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Cobble v. Sellers

United States District Court, M.D. Georgia, Macon Division

October 21, 2014

DANIEL ERIC COBBLE, Petitioner,
v.
WARDEN ERIC SELLERS, Respondent.

ORDER 28 U.S.C. § 2241

MARC T. TREADWELL, District Judge.

Petitioner Daniel Eric Cobble filed a petition for writ of habeas corpus challenging pending criminal charges against him in several Georgia counties. The Court previously dismissed the petition without prejudice because the petition challenges criminal charges that have not yet been adjudicated by the state courts. Order, Sept. 26, 2014, ECF No. 5. The Court also concluded that Petitioner was not entitled to a certificate of appealability. Id. at 3. Now, Petitioner seeks reconsideration of that Order. He also seeks a certificate of appealability, and leave to appeal in forma pauperis. As discussed below, Petitioner is not entitled to any of the relief he seeks, so his Motion for Reconsideration (ECF No. 9), Motion for Certificate of Appealability (ECF No. 12), and Motion for Leave to Proceed In Forma Pauperis (ECF No. 8) are DENIED.

I. Motion for Reconsideration

The Court dismissed Petitioner's habeas petition because it challenged criminal charges that have not been adjudicated not charges for which he is currently incarcerated. Order, Sept. 26, 2014, ECF No. 5. Again, the Court must abstain from interfering with ongoing state court proceedings though there are some narrow exceptions to this rule. Hughes v. Att'y Gen. of Fla., 377 F.3d 1258, 1263 n.6 (11th Cir. 2004) (stating the exceptions to the Younger doctrine.)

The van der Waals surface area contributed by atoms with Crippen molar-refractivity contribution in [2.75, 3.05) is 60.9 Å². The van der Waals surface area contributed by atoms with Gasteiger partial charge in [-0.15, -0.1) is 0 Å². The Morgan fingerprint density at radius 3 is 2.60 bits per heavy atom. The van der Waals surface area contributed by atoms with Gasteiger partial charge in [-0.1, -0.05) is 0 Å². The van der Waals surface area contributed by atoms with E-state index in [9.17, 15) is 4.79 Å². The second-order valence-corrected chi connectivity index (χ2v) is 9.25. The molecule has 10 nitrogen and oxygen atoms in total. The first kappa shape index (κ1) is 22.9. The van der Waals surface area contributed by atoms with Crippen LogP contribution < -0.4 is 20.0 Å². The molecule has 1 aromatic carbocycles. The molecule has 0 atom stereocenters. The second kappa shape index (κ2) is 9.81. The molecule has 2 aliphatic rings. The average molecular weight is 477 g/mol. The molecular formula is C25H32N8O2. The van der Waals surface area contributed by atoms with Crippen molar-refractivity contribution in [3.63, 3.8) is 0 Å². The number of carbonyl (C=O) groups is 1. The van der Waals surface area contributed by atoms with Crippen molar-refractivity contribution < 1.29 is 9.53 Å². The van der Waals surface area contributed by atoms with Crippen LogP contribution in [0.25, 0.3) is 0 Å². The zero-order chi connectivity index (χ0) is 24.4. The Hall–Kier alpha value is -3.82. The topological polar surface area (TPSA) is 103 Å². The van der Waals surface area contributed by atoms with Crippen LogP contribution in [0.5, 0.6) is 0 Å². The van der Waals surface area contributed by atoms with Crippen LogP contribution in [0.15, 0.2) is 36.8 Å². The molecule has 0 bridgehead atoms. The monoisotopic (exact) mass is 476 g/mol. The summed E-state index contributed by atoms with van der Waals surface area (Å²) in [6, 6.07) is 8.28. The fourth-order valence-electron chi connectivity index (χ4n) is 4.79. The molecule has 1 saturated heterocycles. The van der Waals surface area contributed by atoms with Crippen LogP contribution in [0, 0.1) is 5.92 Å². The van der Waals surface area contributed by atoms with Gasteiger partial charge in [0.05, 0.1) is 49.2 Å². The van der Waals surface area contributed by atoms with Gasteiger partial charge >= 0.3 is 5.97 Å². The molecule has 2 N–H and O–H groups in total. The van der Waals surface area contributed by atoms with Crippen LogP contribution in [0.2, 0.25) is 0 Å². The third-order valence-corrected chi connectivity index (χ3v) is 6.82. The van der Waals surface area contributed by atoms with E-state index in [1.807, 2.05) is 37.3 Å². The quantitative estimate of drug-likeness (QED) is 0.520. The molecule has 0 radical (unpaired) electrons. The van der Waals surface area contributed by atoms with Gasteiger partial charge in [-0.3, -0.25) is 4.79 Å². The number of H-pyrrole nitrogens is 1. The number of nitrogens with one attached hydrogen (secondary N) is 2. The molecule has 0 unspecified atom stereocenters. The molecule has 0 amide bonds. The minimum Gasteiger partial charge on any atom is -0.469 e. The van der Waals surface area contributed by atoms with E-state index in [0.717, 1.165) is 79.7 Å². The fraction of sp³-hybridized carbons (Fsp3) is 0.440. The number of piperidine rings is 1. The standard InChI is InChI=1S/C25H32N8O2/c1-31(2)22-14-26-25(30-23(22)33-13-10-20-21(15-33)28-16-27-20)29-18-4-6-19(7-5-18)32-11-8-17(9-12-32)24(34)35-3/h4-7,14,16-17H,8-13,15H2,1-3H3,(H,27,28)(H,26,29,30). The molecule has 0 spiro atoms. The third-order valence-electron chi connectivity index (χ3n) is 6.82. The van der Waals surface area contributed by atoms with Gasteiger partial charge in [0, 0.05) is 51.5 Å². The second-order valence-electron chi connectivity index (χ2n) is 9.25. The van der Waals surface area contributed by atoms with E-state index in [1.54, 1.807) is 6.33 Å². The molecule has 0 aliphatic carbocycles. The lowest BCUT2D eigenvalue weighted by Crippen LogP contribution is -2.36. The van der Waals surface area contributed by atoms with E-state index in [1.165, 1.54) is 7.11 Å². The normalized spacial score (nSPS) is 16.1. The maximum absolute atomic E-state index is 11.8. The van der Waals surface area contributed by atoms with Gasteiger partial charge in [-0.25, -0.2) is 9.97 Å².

In support of his motion for reconsideration, Petitioner argues that the "bad faith exception" applies to his case because the "state has not given [Petitioner] any proceedings at all for years now" in the Cobb County and Cherokee County cases. For the bad faith exception to apply, Petitioner must make a substantial showing of actual bad faith such as a prosecution brought with an intention to harass or with no intention of securing a conviction. Hudson v. Hubbard, 358 F.Appx. 116, 882 (11th Cir. 2009) (per curiam) (internal quotation marks omitted); accord Younger v. Harris, 401 U.S. 37, 48 (1971). Petitioner believes there has been a delay in his state court proceedings, but he did not make a substantial allegation showing actual bad faith. Petitioner's motion for reconsideration is thus denied.[1]

II. Petitioner's Appeal-Related Motions

Rule 11(a) of the Rules Governing Section 2254 Cases in the United States District Courts provides that "[t]he district court must issue or deny a certificate of appealability when it enters a final order adverse to the applicant." A certificate of appealability may issue only if the applicant has made a substantial showing of the denial of a constitutional right. 28 U.S.C. § 2253(c)(2). As the Court previously concluded, Petitioner has not made a substantial showing of the denial of any constitutional right, so he is not entitled to a certificate of appealability. His Motion for Certificate of Appealability (ECF No. 12) is thus denied. Petitioner cannot appeal without a certificate of appealability so his Motion for Leave to Proceed In Forma Pauperis (ECF No. 8) is moot.

SO ORDERED.


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